Microsoft wants to rule the world, according to 61 per cent of Macworld online readers voting in this week's poll. They think that Apple should not add Windows Media Audio support to the iPod, despite experts warning Apple: "Support other proprietary music formats or die."

But, over a third of readers think that the iPod should accept all formats, thereby ensuring that the iPod and iTunes Music Store continue to dominate the digital music industry. Just 4 per cent of the 1,713 voters were undecided.

The CEO of RealNetworks recently appealed to Apple to support other proprietary music formats. He said: "Apple is creating problems for itself by using a file format that forces consumers to buy music from Apple's own iTunes site." Some Macworld online readers agree that Apple needs to support other formats in order to preserve its popularity.

One reader notes: "The iPod would be even more popular if it supported WMA."

Another says: "Add 'em all, if it sells more iPods."

Some readers make suggestions of ways Apple could support the WMA format without actually supporting Microsoft. One says: "Apple should enable iTunes to import WMA files and automatically convert them into AAC files. That way it wouldn't be supporting Microsoft, and it wouldn't be deterring people."

Sound clash

But other readers express concerns that the process of converting tracks will involve loss of quality. One predicts: "If tracks were converted WMA to AAC on the fly they would inevitably lose quality."

Another suggests a solution: "If iTunes incorporated the ffmegx software users could convert WMA to AAC or MP3 with no perceivable loss in quality and there would be one less barrier for WMA library owners to go buy an iPod."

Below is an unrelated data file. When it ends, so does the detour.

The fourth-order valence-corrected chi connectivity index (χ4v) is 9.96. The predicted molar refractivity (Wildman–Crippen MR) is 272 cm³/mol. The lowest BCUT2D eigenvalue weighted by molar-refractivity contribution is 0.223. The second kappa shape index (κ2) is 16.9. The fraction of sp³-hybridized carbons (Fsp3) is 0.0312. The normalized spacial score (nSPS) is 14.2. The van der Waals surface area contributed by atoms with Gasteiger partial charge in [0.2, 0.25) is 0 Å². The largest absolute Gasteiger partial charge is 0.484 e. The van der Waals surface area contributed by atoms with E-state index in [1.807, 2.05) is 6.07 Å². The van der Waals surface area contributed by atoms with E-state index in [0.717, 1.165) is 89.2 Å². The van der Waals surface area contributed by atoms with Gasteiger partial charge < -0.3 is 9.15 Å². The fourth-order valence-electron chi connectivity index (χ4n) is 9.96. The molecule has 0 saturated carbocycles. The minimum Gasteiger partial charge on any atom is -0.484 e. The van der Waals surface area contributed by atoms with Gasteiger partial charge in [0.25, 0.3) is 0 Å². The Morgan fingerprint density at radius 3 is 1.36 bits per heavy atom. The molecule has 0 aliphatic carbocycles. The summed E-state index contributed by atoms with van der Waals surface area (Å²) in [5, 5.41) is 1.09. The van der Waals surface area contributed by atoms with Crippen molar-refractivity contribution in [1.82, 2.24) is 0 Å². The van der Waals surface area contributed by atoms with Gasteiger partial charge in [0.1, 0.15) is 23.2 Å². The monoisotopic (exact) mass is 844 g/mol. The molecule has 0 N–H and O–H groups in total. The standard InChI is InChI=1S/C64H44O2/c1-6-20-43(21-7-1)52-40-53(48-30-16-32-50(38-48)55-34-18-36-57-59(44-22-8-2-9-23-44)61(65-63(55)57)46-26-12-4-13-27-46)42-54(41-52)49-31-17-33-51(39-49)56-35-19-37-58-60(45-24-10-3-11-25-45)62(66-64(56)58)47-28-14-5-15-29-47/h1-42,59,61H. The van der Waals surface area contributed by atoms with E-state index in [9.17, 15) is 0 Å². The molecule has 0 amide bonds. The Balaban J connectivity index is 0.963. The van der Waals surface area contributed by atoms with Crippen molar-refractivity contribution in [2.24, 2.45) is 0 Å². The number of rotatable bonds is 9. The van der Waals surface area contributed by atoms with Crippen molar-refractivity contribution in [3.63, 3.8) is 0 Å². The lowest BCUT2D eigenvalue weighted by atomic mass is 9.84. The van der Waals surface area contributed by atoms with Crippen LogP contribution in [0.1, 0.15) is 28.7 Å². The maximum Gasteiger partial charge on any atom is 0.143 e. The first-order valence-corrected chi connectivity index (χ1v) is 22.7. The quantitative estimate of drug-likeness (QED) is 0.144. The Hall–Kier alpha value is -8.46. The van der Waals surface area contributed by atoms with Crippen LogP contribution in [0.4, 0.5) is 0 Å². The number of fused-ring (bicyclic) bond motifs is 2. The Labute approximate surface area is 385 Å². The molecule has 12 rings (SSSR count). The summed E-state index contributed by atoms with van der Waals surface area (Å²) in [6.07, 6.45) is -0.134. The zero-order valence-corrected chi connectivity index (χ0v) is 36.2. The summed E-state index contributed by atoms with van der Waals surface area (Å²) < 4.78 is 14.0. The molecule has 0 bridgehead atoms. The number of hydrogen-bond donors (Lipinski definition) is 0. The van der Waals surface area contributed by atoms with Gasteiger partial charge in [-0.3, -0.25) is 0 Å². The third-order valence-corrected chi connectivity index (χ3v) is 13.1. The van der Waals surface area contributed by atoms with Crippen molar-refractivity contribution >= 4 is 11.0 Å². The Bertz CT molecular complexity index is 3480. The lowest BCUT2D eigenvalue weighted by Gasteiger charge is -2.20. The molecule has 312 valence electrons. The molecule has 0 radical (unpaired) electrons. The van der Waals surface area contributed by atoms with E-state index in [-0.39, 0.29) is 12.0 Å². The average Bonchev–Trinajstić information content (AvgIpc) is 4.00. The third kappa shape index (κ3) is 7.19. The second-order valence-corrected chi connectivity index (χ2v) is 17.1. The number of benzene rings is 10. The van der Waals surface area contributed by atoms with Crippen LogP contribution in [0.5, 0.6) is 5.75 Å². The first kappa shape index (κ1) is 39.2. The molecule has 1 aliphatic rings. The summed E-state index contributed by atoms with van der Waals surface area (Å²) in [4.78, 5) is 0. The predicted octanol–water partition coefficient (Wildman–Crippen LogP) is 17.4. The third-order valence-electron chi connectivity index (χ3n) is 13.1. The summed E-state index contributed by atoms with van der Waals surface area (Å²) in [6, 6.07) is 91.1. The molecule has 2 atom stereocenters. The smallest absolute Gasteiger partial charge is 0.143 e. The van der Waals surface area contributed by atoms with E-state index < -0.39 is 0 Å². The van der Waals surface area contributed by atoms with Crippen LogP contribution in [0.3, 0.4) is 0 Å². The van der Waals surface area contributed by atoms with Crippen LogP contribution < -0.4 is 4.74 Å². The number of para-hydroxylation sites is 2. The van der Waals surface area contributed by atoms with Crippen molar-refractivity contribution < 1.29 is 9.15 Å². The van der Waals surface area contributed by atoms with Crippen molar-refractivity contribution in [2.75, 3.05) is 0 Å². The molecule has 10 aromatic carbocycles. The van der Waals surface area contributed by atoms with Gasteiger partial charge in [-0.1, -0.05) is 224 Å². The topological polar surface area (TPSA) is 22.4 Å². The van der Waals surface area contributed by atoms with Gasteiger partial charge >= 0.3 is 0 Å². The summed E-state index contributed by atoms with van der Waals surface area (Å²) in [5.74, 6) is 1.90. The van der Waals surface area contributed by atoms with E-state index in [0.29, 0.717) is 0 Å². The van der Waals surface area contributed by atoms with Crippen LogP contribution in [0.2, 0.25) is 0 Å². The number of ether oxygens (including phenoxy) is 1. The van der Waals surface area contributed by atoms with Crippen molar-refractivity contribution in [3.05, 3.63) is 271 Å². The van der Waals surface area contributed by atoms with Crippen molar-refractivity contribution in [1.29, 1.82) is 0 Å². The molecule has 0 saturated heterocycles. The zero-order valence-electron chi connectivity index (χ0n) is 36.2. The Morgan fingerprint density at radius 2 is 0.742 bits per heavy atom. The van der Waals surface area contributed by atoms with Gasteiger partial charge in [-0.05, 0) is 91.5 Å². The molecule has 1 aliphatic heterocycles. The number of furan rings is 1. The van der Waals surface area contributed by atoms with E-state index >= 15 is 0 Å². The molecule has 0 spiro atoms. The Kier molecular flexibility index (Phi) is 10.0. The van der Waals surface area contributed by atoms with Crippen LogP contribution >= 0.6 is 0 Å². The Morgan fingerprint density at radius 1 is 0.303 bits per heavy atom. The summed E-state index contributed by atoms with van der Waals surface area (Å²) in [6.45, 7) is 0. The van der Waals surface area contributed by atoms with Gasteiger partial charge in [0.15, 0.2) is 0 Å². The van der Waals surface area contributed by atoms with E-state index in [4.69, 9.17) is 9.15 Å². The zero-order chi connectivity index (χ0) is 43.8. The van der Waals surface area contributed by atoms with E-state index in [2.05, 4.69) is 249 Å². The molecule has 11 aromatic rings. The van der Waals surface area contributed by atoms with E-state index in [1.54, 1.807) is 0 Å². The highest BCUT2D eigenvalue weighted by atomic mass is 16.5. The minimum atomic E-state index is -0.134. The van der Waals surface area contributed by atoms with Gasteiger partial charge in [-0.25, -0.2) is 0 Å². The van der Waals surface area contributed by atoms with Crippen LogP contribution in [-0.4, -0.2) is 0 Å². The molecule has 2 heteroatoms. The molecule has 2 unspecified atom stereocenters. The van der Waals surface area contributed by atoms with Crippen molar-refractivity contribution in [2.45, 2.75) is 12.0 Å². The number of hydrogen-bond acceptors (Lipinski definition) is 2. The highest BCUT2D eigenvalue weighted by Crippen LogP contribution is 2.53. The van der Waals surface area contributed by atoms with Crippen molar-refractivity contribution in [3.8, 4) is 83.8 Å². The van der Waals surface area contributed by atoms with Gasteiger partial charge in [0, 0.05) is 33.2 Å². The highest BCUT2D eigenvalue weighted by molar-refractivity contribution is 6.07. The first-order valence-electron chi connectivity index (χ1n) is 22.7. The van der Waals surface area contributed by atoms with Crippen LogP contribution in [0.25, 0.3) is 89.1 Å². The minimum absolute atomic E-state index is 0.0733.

Ffmpeg is a video and audio encoder. The recently updated ffmpegX was developed for Mac OS X and can read MPEG-1, MPEG-2, DIVX 3, 4, 5, XviD, non-encrypted VOB, Quicktime .mov, DV, WAV, Real Audio, H263(+) (RealVideo 1.0), PGM, YUV, PPM, AC3, PCM8/16 bits, mulaw/Alaw, WMA, SUN AU format, MP2, MP3, and MJPEG, and encode them to DivX, XviD, VCD, CVD, SVCD and DVD.

Despite the vast numbers of readers who fear that by supporting WMA Apple will be helping Microsoft in its plan to dominate the world, some readers think that Apple has nothing to fear. One says: "iTunes has such a stronghold in the music market I don't think there is a risk that supporting WMA will make Microsoft more dominant."

But another reader counters: "Surely if iPod does start supporting WMA Microsoft would have reached world domination in the digital music sphere."

Another reader thinks that whether Apple supports WMA or not, Microsoft will still end up the dominant force. "Even though Apple is the dominant music provider now, WMA will eventually win out," he predicts.

It's Fairplay

The advice of another reader is: "Apple should license AAC to as many manufacturers as possible, as quickly as possible."

But another reader points out: "FairPlay is Apple's trump card to generate as much of the market as possible for themselves, and to make sure that the ease of use of the iTunes Music Store and iPod is protected in order to win over the public to a viable alternative to Kazaa and high street stores and CDs.

"If another company licensed Fairplay and then screwed up the ease of use with a weak player or a weak music store, it would undermine the credibility of this new concept in music. Apple has it all dead right and it can’t afford any loss of credibility."

One reader notes the fact that the European Commission has determined that Microsoft should remove Windows Media Player from its Windows Operating System. He suggests: "In light of MS being forced to unbundle WMA from Windows, is this going to be such a major issue?"